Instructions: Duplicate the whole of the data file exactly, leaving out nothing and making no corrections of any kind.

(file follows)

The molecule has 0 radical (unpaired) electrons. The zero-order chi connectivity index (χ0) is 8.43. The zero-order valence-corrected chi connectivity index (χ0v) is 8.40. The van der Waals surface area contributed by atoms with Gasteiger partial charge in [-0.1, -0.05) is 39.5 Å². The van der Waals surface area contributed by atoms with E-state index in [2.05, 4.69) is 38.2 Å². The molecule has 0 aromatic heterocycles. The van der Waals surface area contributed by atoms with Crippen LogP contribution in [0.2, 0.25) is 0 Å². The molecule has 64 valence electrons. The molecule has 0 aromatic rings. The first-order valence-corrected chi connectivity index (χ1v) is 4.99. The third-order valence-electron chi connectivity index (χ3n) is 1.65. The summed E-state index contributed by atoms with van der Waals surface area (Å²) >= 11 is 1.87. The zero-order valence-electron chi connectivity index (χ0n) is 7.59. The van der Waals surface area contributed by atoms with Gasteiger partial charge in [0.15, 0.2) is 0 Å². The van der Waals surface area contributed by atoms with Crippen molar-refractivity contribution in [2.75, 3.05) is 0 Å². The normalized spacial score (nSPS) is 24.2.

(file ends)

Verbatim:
The molecule has 0 radical (unpaired) electrons. The zero-order chi connectivity index (χ0) is 8.43. The zero-order valence-corrected chi connectivity index (χ0v) is 8.40. The van der Waals surface area contributed by atoms with Gasteiger partial charge in [-0.1, -0.05) is 39.5 Å². The van der Waals surface area contributed by atoms with E-state index in [2.05, 4.69) is 38.2 Å². The molecule has 0 aromatic heterocycles. The van der Waals surface area contributed by atoms with Crippen LogP contribution in [0.2, 0.25) is 0 Å². The molecule has 64 valence electrons. The molecule has 0 aromatic rings. The first-order valence-corrected chi connectivity index (χ1v) is 4.99. The third-order valence-electron chi connectivity index (χ3n) is 1.65. The summed E-state index contributed by atoms with van der Waals surface area (Å²) >= 11 is 1.87. The zero-order valence-electron chi connectivity index (χ0n) is 7.59. The van der Waals surface area contributed by atoms with Gasteiger partial charge in [0.15, 0.2) is 0 Å². The van der Waals surface area contributed by atoms with Crippen molar-refractivity contribution in [2.75, 3.05) is 0 Å². The normalized spacial score (nSPS) is 24.2.